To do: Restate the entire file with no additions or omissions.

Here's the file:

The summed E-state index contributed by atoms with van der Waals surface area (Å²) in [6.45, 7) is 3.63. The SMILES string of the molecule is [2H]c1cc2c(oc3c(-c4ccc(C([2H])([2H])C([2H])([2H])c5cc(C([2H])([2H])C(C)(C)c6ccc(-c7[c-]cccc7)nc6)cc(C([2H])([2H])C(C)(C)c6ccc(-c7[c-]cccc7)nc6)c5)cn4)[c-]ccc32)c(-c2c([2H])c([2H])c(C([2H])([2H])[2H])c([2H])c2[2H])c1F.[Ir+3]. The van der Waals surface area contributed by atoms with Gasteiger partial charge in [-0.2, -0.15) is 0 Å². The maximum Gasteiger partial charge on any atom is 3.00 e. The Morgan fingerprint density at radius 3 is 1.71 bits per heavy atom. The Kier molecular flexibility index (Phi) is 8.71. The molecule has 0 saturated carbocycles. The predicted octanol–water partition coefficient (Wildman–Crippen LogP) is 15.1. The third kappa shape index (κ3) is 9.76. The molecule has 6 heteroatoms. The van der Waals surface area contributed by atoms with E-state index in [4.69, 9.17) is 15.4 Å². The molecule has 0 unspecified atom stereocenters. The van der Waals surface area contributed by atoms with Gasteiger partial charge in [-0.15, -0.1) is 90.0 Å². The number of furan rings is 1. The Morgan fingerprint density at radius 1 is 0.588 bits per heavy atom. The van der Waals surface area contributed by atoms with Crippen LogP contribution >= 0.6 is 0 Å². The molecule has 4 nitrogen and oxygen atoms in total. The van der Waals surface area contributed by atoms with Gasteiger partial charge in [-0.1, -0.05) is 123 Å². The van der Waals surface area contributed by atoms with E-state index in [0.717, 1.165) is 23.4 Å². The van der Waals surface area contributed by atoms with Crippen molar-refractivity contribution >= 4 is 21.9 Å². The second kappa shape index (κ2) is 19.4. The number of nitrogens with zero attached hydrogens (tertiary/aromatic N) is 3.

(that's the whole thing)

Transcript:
The summed E-state index contributed by atoms with van der Waals surface area (Å²) in [6.45, 7) is 3.63. The SMILES string of the molecule is [2H]c1cc2c(oc3c(-c4ccc(C([2H])([2H])C([2H])([2H])c5cc(C([2H])([2H])C(C)(C)c6ccc(-c7[c-]cccc7)nc6)cc(C([2H])([2H])C(C)(C)c6ccc(-c7[c-]cccc7)nc6)c5)cn4)[c-]ccc32)c(-c2c([2H])c([2H])c(C([2H])([2H])[2H])c([2H])c2[2H])c1F.[Ir+3]. The van der Waals surface area contributed by atoms with Gasteiger partial charge in [-0.2, -0.15) is 0 Å². The maximum Gasteiger partial charge on any atom is 3.00 e. The Morgan fingerprint density at radius 3 is 1.71 bits per heavy atom. The Kier molecular flexibility index (Phi) is 8.71. The molecule has 0 saturated carbocycles. The predicted octanol–water partition coefficient (Wildman–Crippen LogP) is 15.1. The third kappa shape index (κ3) is 9.76. The molecule has 6 heteroatoms. The van der Waals surface area contributed by atoms with E-state index in [4.69, 9.17) is 15.4 Å². The molecule has 0 unspecified atom stereocenters. The van der Waals surface area contributed by atoms with Gasteiger partial charge in [-0.15, -0.1) is 90.0 Å². The number of furan rings is 1. The Morgan fingerprint density at radius 1 is 0.588 bits per heavy atom. The van der Waals surface area contributed by atoms with Crippen LogP contribution >= 0.6 is 0 Å². The molecule has 4 nitrogen and oxygen atoms in total. The van der Waals surface area contributed by atoms with Gasteiger partial charge in [-0.1, -0.05) is 123 Å². The van der Waals surface area contributed by atoms with E-state index in [0.717, 1.165) is 23.4 Å². The van der Waals surface area contributed by atoms with Crippen molar-refractivity contribution >= 4 is 21.9 Å². The second kappa shape index (κ2) is 19.4. The number of nitrogens with zero attached hydrogens (tertiary/aromatic N) is 3.